Nancy Pelosi speaking with Oxford students.
Image Credit: David K. Hays

Nancy Pelosi speaks at Keble College

On the 25th of April, Speaker Emerita Nancy Pelosi addressed an audience of students at the O’Reilly Theatre at Keble College, organised by OxfordSpeaks.

Pelosi served as the 52nd Speaker of the US House of Representatives between 2007-2011 and 2019-2023. She is the only woman to have held this position and currently represents California’s 11th congressional district.

The event was hosted by OxfordSpeaks in collaboration with the Oxford Diplomatic Society and the Oxford International Relations Society. In attendance was also Pelosi’s husband, Paul. 

Opening her talk, Pelosi addressed the room saying: “I see the future [in] the beautiful diversity of attendees”, and stated she was here to “hear Oxford speak”.

During the audience Q&A, attendees questioned Pelosi about a number of topics, including the January 6 US Capitol Attack, Israel-Gaza war, and the future of democracy. 

January 6 US Capitol Attack

During her time as Speaker, Pelosi was a vocal critic of former US President Donald Trump and his supporters within the Republican party. In February 2020, she made headlines when she publicly tore up a copy of the then-President’s speech during a State of the Union Address, calling it a “manifesto of mistruths”.

She continued to express this sentiment in Oxford when she argued that opposing Trump’s potential re-election was a matter of “absolute total urgency” and a “life and death risk to civilisation”. 

When asked if the Capitol insurgence of January 6th was a predictable reaction to the 2020 Republican defeat, Pelosi stated: “Nobody could ever foresee [the] violence incited by the US President”. However, she described the actions by the sect of Republican supporters as “not uncharacteristic of their assault on the values of our country”. 

Pelosi made reference to the presence of Far-Right political actors at the January 6th riots, stating: “We don’t like to see Nazi and Confederate flags under the Dome that Lincoln built”.

She argued Trump was “not unlike other autocrats in Europe’s history”, referencing his campaigns of “fake news” in attempts to undermine the legitimacy of the 2020 elections. 

When asked about the possibility of Trump’s re-election, Pelosi insisted that “he’s not going to be President. It’s not going to happen!”.

A picture of the audience in the O’Reilly Theatre featuring Paul Pelosi. Credit: David K. Hays

Israel-Gaza war

The topic of the US’s diplomatic relationship with Israel underpinned much of Pelosi’s visit to Oxford.

These tensions continued to her later address at the Oxford Union, where students demonstrated both inside and outside the Union.

One student asked about crackdowns on university protests against Israel’s war in Gaza, as well as continued US support for Israel. Pelosi noted she did not object to student demonstrations on campuses but did object to the antisemitism she alleged was present in some of them. 

“It has to stop. It has to end,” she said, referring to the continued violence.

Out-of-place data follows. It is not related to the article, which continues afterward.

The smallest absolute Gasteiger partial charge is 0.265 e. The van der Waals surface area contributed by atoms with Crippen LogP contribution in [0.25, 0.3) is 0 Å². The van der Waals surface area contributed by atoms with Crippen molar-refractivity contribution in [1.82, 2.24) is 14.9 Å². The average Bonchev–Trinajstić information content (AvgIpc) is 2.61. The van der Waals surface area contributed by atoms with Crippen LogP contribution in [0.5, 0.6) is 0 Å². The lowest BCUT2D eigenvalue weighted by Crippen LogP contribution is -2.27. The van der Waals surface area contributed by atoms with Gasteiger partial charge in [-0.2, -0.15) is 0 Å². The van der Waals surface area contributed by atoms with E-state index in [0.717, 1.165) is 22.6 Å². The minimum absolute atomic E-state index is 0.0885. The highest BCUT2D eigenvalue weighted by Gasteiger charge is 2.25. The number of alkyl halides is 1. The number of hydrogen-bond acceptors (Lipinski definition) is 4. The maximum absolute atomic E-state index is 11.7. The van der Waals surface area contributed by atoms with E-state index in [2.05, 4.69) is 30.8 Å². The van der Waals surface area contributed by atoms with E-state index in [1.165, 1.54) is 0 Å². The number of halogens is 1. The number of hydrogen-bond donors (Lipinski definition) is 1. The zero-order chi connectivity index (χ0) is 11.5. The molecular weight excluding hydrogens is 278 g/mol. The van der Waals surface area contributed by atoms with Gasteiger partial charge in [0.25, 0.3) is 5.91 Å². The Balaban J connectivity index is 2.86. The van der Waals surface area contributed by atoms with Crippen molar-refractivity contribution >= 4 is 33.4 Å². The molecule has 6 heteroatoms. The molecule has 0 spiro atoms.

Pelosi is a proponent of a two-state solution and openly criticised Prime Minister of Israel Benjamin Netanyahu. She does not see the path to peace as an option under his leadership, she added.

Following the World Central Kitchen (WCK) drone strikes in April 2024, Pelosi, among other Congressional Democrats, signed an open letter urging a halt of military aid to Israel until the incident was fully investigated. The WCK is an American non-profit food relief organisation. She cited her involvement in the letter and expressed her thoughts on the ways in which Israel has responded to Hamas. 

“The manner in which it has been done, with tens of thousands of people killed, and on top of that, hunger, malnutrition, dehydration, but also getting up to the fifth level of all of this — famine. Famine is sinful,” she said. 

She called the 7 October attacks “barbaric” and stated her belief that Israel has a right to defend itself but criticised Netanyahu’s military response as “the worst possible”. 

Apart from criticising Netanyahu, Pelosi reiterated US support for Israel. She stated it was in “US national security interest[s]” since “Israel is the only democracy in the region”. 

Future of Democracy

When asked to discuss the future of democracy, Pelosi expressed her firm belief that American politics should be built upon “consensus” and “respect for others opinions”.

She discussed many of the Democratic Party’s achievements during her 16-year tenure as Speaker of the House but insisted she could only accept praise “on behalf of her House of Democrat members”. She praised their “courage” in electing her as the first female Speaker of the House.

Pelosi reaffirmed her support for US President Joe Biden, noting his presidency was “comparable to Franklin Roosevelt and Lyndon B. Johnson for working families”. 

To make democracies more solid, she stated a need to increase voter confidence, in addition to other factors such as maintaining a free and fair press to report on politicians and uphold accountability. She referred to the presence of “big, dark money suffocating the airways with misinformation” within discussions on climate change. 

With UK local elections around the corner, one student asked Pelosi on her views of Labour Party leader, Sir Keir Starmer. Pelosi praised his “impressive background” and said he “looks like a person ready for success”. 

Pelosi concluded the talk by stating she was “honoured to hear [Oxford’s] views”.

Image description: Nancy Pelosi in Oxford

Image credit: David Hartley